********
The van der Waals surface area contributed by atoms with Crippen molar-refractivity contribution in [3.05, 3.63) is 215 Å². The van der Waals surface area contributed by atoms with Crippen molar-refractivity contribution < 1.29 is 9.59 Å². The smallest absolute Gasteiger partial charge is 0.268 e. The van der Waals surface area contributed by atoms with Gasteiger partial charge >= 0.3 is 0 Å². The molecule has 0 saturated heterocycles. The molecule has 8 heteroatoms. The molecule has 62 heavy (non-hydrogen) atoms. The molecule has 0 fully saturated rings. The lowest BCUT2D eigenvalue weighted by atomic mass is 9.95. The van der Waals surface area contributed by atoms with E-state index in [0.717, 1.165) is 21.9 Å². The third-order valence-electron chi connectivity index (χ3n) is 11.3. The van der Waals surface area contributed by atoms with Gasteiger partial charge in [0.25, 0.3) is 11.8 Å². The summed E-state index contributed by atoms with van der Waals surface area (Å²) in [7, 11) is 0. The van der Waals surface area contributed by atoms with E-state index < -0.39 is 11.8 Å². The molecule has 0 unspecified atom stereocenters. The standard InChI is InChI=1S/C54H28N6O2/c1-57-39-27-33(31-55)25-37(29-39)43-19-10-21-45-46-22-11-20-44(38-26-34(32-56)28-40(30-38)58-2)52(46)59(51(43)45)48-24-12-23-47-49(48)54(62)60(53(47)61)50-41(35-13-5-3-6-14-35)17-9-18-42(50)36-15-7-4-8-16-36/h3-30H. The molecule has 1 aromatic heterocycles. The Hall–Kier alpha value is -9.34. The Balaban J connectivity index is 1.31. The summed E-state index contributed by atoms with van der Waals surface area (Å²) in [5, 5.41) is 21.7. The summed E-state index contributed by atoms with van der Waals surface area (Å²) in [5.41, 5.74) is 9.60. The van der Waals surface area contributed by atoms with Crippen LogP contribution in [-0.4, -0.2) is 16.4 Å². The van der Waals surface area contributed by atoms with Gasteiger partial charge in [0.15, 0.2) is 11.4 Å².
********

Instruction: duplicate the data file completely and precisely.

The van der Waals surface area contributed by atoms with Crippen molar-refractivity contribution in [3.05, 3.63) is 215 Å². The van der Waals surface area contributed by atoms with Crippen molar-refractivity contribution < 1.29 is 9.59 Å². The smallest absolute Gasteiger partial charge is 0.268 e. The van der Waals surface area contributed by atoms with Gasteiger partial charge >= 0.3 is 0 Å². The molecule has 0 saturated heterocycles. The molecule has 8 heteroatoms. The molecule has 62 heavy (non-hydrogen) atoms. The molecule has 0 fully saturated rings. The lowest BCUT2D eigenvalue weighted by atomic mass is 9.95. The van der Waals surface area contributed by atoms with E-state index in [0.717, 1.165) is 21.9 Å². The third-order valence-electron chi connectivity index (χ3n) is 11.3. The van der Waals surface area contributed by atoms with Gasteiger partial charge in [0.25, 0.3) is 11.8 Å². The summed E-state index contributed by atoms with van der Waals surface area (Å²) in [7, 11) is 0. The van der Waals surface area contributed by atoms with E-state index < -0.39 is 11.8 Å². The molecule has 0 unspecified atom stereocenters. The standard InChI is InChI=1S/C54H28N6O2/c1-57-39-27-33(31-55)25-37(29-39)43-19-10-21-45-46-22-11-20-44(38-26-34(32-56)28-40(30-38)58-2)52(46)59(51(43)45)48-24-12-23-47-49(48)54(62)60(53(47)61)50-41(35-13-5-3-6-14-35)17-9-18-42(50)36-15-7-4-8-16-36/h3-30H. The molecule has 1 aromatic heterocycles. The Hall–Kier alpha value is -9.34. The Balaban J connectivity index is 1.31. The summed E-state index contributed by atoms with van der Waals surface area (Å²) in [5, 5.41) is 21.7. The summed E-state index contributed by atoms with van der Waals surface area (Å²) in [5.41, 5.74) is 9.60. The van der Waals surface area contributed by atoms with Crippen LogP contribution in [-0.4, -0.2) is 16.4 Å². The van der Waals surface area contributed by atoms with Gasteiger partial charge in [0.15, 0.2) is 11.4 Å².